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HSFFIG/Linkage optimization

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m (HSFFIG Linkage Optimization moved to HSFFIG linkage optimization)
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import UNISTD_H
 
import UNISTD_H
   
main = withCStringLen "Hello World\n" $ \hello -> do
+
main = withCStringLen "Hello World\n" $ \(x,y) -> do
f_write (fromIntegral 0) (fst hello) (fromIntegral $ snd hello)
+
f_write (fromIntegral 0) x (fromIntegral y)
   
 
</pre>
 
</pre>

Latest revision as of 19:41, 21 February 2010

This page describes possibilities to optimize linkage with library bindings autogenerated by hsffig from C header files.

The program below was used in HsffigTutorial as an illustration of the problem when a C header file contains prototypes for functions not actually defined by the library associated with the header. Even though an application linked against the library does not use those functions, their presence in the header file causes references to them included in object files resulting from the compilation of autogenerated Haskell code. This in turn causes linker messages about unresolved references and failed executable build process.

Another issue with hsffig is that object code not actually used is linked into executables because the linker includes a whole object module even if only one reference to a symbol defined in that module exists. The "standard" way of compilation with GHC results in one object module per one source module.

GHC has an object module splitting facility (the -split-objs command line option) used mainly to create package libraries. This serves exactly the purpose to optimize linkage against those libraries to include only those object code pieces that are necessary to build an executable. Unfortunately this splitting object files mode is incompatible with another extremely convenient facility, the make mode (the --make command line option). Additionally, only compilable Haskell source/object/interface files are recognized by GHC in --make mode as targets ane dependencies, not libraries.

The purpose of this page is to show how the --make option may be used to generate an executable linked against a library containing split object files, so linkage will be optimized.

The method described on this page uses the ability of GHC to generate intermodular dependencies (the -M command line option) in the Makefile format which may be used with the standard make utility.

The following assumptions are made:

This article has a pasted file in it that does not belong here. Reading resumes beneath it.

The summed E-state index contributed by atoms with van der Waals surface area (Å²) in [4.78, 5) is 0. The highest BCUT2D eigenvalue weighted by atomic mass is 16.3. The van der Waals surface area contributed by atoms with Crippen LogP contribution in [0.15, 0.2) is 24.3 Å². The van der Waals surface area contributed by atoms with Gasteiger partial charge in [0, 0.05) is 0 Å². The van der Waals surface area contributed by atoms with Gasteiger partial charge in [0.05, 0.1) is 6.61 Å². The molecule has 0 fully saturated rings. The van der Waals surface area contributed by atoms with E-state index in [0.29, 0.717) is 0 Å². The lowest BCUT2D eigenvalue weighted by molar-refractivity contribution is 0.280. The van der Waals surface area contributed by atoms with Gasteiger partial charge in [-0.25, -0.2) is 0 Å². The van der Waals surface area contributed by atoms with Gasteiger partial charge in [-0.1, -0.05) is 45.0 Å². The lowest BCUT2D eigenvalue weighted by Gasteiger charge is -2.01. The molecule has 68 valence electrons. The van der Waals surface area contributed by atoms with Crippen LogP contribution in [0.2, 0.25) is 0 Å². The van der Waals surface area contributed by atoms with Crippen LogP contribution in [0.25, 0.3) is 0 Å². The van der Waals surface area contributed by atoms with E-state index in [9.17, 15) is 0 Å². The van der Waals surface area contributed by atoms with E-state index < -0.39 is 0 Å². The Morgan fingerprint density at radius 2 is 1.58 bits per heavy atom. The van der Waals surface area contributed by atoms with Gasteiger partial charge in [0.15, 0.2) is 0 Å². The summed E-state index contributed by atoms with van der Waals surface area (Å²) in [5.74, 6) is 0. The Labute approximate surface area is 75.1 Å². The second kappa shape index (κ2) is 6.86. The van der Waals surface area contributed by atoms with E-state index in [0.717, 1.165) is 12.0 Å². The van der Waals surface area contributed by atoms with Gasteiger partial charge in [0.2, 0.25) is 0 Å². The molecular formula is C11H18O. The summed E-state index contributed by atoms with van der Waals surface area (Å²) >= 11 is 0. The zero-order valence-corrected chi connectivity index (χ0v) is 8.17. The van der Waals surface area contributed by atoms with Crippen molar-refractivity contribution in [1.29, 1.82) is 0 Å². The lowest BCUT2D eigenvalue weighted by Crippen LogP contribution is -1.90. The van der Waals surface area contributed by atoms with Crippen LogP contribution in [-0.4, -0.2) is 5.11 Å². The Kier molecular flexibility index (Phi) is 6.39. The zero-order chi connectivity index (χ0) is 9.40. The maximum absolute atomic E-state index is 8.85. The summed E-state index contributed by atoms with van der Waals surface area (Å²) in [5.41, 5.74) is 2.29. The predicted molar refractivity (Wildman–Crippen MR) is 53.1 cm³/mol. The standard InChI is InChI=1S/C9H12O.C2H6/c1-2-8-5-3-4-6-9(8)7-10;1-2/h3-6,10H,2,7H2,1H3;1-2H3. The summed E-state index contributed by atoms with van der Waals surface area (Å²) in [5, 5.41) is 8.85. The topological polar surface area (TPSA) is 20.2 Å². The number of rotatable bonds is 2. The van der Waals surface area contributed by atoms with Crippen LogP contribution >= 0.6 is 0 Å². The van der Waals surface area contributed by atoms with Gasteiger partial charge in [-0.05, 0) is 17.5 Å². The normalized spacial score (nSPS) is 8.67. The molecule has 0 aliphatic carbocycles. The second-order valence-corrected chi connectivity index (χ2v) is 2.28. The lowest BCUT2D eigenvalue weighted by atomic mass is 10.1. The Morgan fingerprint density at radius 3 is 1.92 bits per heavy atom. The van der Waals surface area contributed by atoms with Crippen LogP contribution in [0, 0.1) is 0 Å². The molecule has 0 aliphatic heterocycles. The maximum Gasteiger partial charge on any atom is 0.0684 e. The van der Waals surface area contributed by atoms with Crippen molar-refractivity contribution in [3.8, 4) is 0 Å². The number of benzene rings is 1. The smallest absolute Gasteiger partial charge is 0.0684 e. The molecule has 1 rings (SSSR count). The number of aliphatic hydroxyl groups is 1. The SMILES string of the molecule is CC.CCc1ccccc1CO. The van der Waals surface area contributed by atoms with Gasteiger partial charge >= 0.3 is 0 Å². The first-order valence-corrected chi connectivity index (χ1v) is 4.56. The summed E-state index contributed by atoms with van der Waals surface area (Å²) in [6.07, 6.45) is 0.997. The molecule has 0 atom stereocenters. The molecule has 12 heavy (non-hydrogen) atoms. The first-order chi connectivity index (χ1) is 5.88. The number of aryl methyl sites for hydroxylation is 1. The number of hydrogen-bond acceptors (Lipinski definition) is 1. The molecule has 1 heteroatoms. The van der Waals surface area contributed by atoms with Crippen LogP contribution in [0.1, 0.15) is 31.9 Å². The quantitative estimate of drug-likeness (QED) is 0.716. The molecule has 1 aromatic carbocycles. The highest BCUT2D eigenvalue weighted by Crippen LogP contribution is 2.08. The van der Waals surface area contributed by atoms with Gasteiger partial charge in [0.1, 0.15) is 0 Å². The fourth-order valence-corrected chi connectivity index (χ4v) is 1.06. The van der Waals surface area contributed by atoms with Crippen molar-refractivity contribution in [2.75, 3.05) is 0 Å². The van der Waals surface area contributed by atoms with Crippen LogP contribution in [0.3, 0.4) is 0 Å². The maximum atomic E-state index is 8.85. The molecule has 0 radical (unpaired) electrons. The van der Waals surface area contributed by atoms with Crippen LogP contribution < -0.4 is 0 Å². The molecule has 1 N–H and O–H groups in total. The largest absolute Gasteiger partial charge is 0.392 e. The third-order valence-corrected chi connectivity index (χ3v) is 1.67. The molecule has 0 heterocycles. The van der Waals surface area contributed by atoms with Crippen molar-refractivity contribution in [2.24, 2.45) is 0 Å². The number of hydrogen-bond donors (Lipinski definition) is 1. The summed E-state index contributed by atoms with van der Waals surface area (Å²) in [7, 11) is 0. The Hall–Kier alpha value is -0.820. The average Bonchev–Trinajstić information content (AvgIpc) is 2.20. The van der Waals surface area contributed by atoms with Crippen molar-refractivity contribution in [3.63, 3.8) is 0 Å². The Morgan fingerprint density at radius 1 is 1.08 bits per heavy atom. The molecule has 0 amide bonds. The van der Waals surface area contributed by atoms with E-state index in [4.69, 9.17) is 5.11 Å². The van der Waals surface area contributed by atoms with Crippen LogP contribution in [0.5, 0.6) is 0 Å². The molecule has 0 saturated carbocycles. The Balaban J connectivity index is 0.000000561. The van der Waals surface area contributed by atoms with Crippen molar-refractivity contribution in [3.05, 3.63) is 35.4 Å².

• The make utility supports pattern rules. GNU make satisfies this. Other vendors' make utilities were not tested.
  • awk, grep, and find are available on the system where compilation is performed.
  • These methods were tested on GHC version 6.2.2 on Linux (Intel). Other platforms/GHC versions were not tested.

The program itself just calls the write function defined in the unistd.h header file: indeed this is a kernel call. When run, the program outputs "Hello World" on its standard output and terminates.

-- Test of syscalls invoked directly with unistd.h

module Main where

import UNISTD_H

main = withCStringLen "Hello World\n" $ \(x,y) -> do
  f_write (fromIntegral 0) x (fromIntegral y)

The Makefile to build the executable. It should define AR, AWK, GCC, GHC, RANLIB, HSC2HS, GREP, FIND, and SPLITTER variables in order for the library building makerules worked properly. Note the include ffilib.mk statement in the Makefile.

AR = ar
AWK = awk
GCC = gcc
GHC = ghc
GREP = grep
FIND = find
RANLIB = ranlib
HSFFIG = /path/to/hsffig
SPLITTER = /path/to/splitter

# The command line to invoke hsc2hs:

HSC2HS = hsc2hs -t /dev/null

all: syscall

include ffilib.mk

# The hsc file is obtained by just passing the header file through hsffig.

UNISTD_H.hsc: /usr/include/unistd.h
        $(GCC) -E -dD /usr/include/unistd.h | $(HSFFIG) > UNISTD_H.hsc

# This target builds the executable out of its source files (syscall.hs, but may be any number of them),
# and the library produced out of the hsc code generated by hsffig.

syscall: syscall.hs libUNISTD_H.a
        $(GHC) -fglasgow-exts -package HSFFIG --make syscall.hs libUNISTD_H.a -o syscall
        strip syscall

The file to include in the Makefile, ffilib.mk: